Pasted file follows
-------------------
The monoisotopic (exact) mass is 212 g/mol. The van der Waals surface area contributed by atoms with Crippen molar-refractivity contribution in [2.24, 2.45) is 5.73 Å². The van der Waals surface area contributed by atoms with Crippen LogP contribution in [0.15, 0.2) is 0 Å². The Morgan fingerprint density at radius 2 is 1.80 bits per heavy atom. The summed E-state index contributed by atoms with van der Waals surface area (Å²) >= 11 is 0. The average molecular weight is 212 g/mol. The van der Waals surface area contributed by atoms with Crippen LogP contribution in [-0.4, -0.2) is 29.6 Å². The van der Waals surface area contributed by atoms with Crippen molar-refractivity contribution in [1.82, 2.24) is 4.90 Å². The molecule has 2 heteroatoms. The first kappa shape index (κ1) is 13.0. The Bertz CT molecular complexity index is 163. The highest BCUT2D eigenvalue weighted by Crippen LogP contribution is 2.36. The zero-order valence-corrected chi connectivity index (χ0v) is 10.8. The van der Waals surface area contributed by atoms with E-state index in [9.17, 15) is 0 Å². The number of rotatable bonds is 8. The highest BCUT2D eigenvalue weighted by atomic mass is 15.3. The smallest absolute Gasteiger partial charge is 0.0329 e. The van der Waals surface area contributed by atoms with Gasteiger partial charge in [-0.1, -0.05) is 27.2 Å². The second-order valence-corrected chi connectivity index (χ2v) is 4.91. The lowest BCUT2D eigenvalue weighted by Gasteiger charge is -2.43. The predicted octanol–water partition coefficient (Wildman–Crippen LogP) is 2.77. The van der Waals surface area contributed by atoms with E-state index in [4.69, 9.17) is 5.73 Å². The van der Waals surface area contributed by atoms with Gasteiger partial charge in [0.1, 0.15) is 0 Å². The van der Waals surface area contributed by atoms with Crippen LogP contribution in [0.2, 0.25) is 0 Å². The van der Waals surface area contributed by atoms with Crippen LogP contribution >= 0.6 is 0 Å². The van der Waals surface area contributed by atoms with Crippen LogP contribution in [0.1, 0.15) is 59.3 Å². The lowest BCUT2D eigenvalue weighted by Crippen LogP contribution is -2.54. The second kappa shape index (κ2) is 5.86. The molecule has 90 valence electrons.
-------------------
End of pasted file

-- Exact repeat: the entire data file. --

The monoisotopic (exact) mass is 212 g/mol. The van der Waals surface area contributed by atoms with Crippen molar-refractivity contribution in [2.24, 2.45) is 5.73 Å². The van der Waals surface area contributed by atoms with Crippen LogP contribution in [0.15, 0.2) is 0 Å². The Morgan fingerprint density at radius 2 is 1.80 bits per heavy atom. The summed E-state index contributed by atoms with van der Waals surface area (Å²) >= 11 is 0. The average molecular weight is 212 g/mol. The van der Waals surface area contributed by atoms with Crippen LogP contribution in [-0.4, -0.2) is 29.6 Å². The van der Waals surface area contributed by atoms with Crippen molar-refractivity contribution in [1.82, 2.24) is 4.90 Å². The molecule has 2 heteroatoms. The first kappa shape index (κ1) is 13.0. The Bertz CT molecular complexity index is 163. The highest BCUT2D eigenvalue weighted by Crippen LogP contribution is 2.36. The zero-order valence-corrected chi connectivity index (χ0v) is 10.8. The van der Waals surface area contributed by atoms with E-state index in [9.17, 15) is 0 Å². The number of rotatable bonds is 8. The highest BCUT2D eigenvalue weighted by atomic mass is 15.3. The smallest absolute Gasteiger partial charge is 0.0329 e. The van der Waals surface area contributed by atoms with Gasteiger partial charge in [-0.1, -0.05) is 27.2 Å². The second-order valence-corrected chi connectivity index (χ2v) is 4.91. The lowest BCUT2D eigenvalue weighted by Gasteiger charge is -2.43. The predicted octanol–water partition coefficient (Wildman–Crippen LogP) is 2.77. The van der Waals surface area contributed by atoms with E-state index in [4.69, 9.17) is 5.73 Å². The van der Waals surface area contributed by atoms with Gasteiger partial charge in [0.1, 0.15) is 0 Å². The van der Waals surface area contributed by atoms with Crippen LogP contribution in [0.2, 0.25) is 0 Å². The van der Waals surface area contributed by atoms with Crippen LogP contribution >= 0.6 is 0 Å². The van der Waals surface area contributed by atoms with Crippen LogP contribution in [0.1, 0.15) is 59.3 Å². The lowest BCUT2D eigenvalue weighted by Crippen LogP contribution is -2.54. The second kappa shape index (κ2) is 5.86. The molecule has 90 valence electrons.